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Quantitative Methods
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QMS 230
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Chapter 6

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Quantitative Methods

QMS 230

Douglas Mc Kessock

Fall

Description

CQMS204-Statistics For Management Chapter6
Chapter 6
Continuous Random Variable - Normal Distributions
Outcomes:
• Reveal the characteristics of the Normal Distribution
• Recognize the Standard Normal Distribution
• Calculate the normal probabilities
Characteristic of Normal Distribution (We use x, y values)
• bell-shaped and has a single peak. (mode, mean, median is the highest point)
• is symmetric about the mean.
• is asymptotic, that is, the curve gets closer and closer to the x-axis but never actually
touches it. (gets very close to a-axis but never touches)
• the total area under the curve is 1
• is denoted by N(μ ,σ )
(z value)
Negative value (Mean = 0) Positive value
The Standard Normal Distribution (We use z-value, z-score values)
• With a mean of 0 and a standard deviation of 1, N(0, 1).
• Z-value or Z-score – the units marked on the horizontal axis of the standard normal
curve and are called z values or z scores.
• the z values on the right side of the mean are positive
Winter2011 Page #1 CQMS204-Statistics For Management Chapter6
• the z values on the left side of the mean are negative
• the standard normal distribution table
Standardizing a Normal Distribution, Z
• If the random variable X has a normal distribution with mean μ and standard
deviation σ , that are different from 0 and 1 respectively.
• Convert the given normal distribution to the standard normal distribution
• Convert the random variable X to the standard normal variable Z, using the equation
x − μ
z = σ
• Thus, P(X < x) = P(Z < z), where z is called the z-value.
The process to change it from x value to z value is called transformation.
Example1
Let x be a normal random variable with its mean equal to 40 and standard deviation
equal to 5. Determine the following probabilities:
(x ≥ 50) (x < 47) (42 ≤ x ≤ 49)
a. P b. P c. P
In continuous, P(x > 50) = P(x >= 50)
Lower = 50 (x >= 50) min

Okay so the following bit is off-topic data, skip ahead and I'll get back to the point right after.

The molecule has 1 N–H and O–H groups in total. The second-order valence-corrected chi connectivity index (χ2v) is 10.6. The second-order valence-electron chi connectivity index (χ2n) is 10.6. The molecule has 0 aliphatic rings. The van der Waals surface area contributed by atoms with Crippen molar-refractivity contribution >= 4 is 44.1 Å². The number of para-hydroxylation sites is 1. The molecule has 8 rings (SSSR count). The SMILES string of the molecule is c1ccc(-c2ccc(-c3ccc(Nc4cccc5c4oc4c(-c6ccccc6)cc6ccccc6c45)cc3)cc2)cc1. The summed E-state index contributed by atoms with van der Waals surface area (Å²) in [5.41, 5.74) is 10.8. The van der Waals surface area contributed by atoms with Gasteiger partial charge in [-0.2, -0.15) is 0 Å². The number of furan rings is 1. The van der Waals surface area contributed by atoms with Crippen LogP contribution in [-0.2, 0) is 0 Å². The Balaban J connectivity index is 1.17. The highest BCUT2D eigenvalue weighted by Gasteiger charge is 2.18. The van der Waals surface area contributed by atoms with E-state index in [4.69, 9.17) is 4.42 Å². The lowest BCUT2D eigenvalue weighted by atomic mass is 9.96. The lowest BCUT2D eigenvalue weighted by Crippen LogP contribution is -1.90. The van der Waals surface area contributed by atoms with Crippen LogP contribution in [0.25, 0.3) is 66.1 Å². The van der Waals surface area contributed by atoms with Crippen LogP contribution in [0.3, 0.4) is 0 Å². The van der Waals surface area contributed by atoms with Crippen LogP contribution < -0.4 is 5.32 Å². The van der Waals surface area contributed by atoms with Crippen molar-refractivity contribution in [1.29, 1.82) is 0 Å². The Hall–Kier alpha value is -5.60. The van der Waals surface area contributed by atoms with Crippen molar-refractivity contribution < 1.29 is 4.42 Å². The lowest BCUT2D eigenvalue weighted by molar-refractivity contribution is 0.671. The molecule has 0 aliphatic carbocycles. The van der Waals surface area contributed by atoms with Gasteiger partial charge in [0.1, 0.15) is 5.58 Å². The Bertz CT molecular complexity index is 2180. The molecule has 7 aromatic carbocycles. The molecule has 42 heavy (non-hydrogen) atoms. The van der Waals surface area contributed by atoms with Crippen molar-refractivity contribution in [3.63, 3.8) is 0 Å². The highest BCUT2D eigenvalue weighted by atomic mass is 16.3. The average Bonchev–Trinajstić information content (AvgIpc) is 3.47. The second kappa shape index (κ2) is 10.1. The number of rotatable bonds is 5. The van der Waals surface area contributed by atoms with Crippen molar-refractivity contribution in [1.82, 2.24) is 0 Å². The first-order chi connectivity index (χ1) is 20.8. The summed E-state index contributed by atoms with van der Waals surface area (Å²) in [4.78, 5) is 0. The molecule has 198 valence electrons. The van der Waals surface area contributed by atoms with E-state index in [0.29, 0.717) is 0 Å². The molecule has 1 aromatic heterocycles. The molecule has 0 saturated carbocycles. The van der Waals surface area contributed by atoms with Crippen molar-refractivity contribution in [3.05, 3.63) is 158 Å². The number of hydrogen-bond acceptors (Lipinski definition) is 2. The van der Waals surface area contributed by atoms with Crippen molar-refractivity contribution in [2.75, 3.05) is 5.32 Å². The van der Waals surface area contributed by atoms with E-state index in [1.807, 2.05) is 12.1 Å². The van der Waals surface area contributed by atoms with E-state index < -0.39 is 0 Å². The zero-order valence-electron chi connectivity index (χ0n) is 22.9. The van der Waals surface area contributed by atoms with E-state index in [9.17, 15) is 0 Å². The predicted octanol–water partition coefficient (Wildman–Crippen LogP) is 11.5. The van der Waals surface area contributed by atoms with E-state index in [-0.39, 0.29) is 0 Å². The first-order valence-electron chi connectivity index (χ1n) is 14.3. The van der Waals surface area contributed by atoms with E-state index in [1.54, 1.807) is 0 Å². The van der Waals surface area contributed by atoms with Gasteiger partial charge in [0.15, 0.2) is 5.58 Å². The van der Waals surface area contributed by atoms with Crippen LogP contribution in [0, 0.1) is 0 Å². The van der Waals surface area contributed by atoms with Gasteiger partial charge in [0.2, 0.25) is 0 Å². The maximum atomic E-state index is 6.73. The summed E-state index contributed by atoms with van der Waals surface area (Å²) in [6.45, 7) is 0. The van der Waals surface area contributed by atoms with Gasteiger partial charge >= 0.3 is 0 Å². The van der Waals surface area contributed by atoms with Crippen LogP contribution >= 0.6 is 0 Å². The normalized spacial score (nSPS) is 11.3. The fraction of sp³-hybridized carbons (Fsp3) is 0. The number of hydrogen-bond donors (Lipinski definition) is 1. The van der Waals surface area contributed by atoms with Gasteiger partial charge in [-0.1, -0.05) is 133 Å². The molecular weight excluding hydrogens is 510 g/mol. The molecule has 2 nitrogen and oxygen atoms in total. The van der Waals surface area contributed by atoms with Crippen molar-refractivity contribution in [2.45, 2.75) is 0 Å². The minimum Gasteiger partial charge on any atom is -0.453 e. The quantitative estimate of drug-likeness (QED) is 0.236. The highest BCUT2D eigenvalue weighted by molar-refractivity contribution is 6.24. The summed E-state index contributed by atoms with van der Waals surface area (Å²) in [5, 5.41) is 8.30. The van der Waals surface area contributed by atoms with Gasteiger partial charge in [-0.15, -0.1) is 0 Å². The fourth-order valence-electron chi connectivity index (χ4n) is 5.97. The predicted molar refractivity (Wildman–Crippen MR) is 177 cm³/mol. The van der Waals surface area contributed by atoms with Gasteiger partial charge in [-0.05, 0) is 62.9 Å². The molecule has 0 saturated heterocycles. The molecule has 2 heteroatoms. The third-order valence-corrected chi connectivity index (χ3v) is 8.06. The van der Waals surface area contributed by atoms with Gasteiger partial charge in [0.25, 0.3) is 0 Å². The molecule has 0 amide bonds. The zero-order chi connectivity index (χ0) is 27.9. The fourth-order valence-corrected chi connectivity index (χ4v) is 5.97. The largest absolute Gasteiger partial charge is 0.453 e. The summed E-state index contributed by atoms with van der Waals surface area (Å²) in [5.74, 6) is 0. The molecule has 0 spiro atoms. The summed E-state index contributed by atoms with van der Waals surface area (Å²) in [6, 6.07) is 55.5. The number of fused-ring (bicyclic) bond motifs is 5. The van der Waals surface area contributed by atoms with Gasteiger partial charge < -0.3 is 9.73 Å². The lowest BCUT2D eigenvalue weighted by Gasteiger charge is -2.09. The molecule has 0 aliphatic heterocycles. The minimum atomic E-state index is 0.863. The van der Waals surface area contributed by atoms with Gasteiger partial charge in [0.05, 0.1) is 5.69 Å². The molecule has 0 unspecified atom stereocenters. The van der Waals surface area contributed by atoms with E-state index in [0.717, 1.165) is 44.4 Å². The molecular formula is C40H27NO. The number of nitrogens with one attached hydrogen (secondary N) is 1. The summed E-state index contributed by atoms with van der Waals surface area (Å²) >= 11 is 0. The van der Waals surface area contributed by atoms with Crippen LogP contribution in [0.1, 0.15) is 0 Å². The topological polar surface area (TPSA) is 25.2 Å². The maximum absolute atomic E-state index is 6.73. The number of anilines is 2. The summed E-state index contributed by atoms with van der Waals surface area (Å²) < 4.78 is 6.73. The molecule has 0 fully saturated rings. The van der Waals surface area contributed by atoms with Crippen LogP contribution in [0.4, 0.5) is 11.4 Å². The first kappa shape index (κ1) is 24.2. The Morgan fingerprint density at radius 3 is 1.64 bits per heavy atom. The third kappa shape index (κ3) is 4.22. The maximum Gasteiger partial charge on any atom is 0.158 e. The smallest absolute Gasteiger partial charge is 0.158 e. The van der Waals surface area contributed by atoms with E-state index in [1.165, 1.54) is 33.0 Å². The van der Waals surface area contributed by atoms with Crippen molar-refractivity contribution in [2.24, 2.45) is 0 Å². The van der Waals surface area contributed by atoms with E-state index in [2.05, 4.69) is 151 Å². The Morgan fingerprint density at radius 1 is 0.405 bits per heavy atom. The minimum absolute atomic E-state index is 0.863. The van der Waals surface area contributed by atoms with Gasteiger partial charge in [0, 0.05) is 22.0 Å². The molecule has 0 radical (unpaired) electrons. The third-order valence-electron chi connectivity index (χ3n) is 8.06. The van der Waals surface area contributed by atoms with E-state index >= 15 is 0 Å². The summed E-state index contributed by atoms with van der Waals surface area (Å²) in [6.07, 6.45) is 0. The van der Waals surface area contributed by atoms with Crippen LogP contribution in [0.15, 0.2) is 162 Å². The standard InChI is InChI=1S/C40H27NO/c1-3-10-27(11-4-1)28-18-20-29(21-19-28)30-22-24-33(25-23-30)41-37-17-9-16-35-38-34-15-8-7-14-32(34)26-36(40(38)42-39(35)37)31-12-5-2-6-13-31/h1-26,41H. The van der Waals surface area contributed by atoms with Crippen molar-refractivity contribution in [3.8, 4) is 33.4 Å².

Upper = infinite (choose the num but put lots of zeros) 100000000 (x > 50) max
Standard Dev. = 5
Mean = 40
a. 0.02275013
b. higher = 47; lower = -100000000 = 0.91924
c. lower = 42; higher = 49 = 0.30864792
Example2
Let x be a normal random variable with its mean equal to 12 and standard deviation
equal to 2. Determine the following probabilities:
a. P (x ≥ 12) b. P (x < 12 .) c. P (9.24 ≤ x ≤ 11 .)
M = 12
Standard Dev. = 2
a. lower = 12; higher = 10000000000; = 0.5
b. lower = -1000000000; higher = 12.8; = 0.65542174
c. lower = 9.24; higher = 11.8; = 0.37637884
Winter2011 Page #2 CQMS204-Statistics For Management Chapter6
Example3
a. What is the area under the normal curve between z = –2.34 and z = –1.45?
P(-2.34 < Z < -1.45) (For z, mean is always = 0, and stand. Dev. = 1) = 0.0638
b. What is the area under the normal curve between z = -9.0 and z = 0?
P(-9.0 < Z < 0) = 0.5
c. Determine i. P (−1.45 ≤ z ≤ 2.06 ) ii. (z ≥ −1.47 )
i. 0.90677
ii. 0.929
Example4
The monthly credit card bills for households in Toronto are normally distributed, with
mean of $1476.30 and the standard deviation of $385.89.
a. Define the random variable X
b. Determine the probability that a randomly selected bill is
i. less than $1600 ii. more than $1200 iii. between $1100 and $1700
M = 1476.30
Standard Dev. = 385.89
a. Monthly credit card bills for households in Toronto.
b. Answers:
i. P(x < 1600) Lower = -1000000; Higher = 1600
a. = 0.6257
ii. P(x > 1200) Lower = 1200; Higher = 10000000
a. = 0.763
iii. P(1100 < x < 1700) Lower = 1100;

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